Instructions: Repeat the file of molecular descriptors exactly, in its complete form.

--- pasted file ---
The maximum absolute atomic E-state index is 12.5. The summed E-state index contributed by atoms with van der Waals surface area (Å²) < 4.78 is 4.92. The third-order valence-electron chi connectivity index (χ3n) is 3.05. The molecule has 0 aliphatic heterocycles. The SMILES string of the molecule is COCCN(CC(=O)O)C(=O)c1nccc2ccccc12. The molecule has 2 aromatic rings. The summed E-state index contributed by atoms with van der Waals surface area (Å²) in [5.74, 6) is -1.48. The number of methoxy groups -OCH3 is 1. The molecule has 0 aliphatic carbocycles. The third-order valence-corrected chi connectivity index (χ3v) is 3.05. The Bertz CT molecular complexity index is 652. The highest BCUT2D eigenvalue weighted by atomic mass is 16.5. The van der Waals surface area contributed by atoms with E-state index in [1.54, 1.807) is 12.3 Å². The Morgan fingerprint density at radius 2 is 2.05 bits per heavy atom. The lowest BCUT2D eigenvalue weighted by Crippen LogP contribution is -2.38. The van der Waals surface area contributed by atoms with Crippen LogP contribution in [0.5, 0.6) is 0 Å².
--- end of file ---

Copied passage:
The maximum absolute atomic E-state index is 12.5. The summed E-state index contributed by atoms with van der Waals surface area (Å²) < 4.78 is 4.92. The third-order valence-electron chi connectivity index (χ3n) is 3.05. The molecule has 0 aliphatic heterocycles. The SMILES string of the molecule is COCCN(CC(=O)O)C(=O)c1nccc2ccccc12. The molecule has 2 aromatic rings. The summed E-state index contributed by atoms with van der Waals surface area (Å²) in [5.74, 6) is -1.48. The number of methoxy groups -OCH3 is 1. The molecule has 0 aliphatic carbocycles. The third-order valence-corrected chi connectivity index (χ3v) is 3.05. The Bertz CT molecular complexity index is 652. The highest BCUT2D eigenvalue weighted by atomic mass is 16.5. The van der Waals surface area contributed by atoms with E-state index in [1.54, 1.807) is 12.3 Å². The Morgan fingerprint density at radius 2 is 2.05 bits per heavy atom. The lowest BCUT2D eigenvalue weighted by Crippen LogP contribution is -2.38. The van der Waals surface area contributed by atoms with Crippen LogP contribution in [0.5, 0.6) is 0 Å².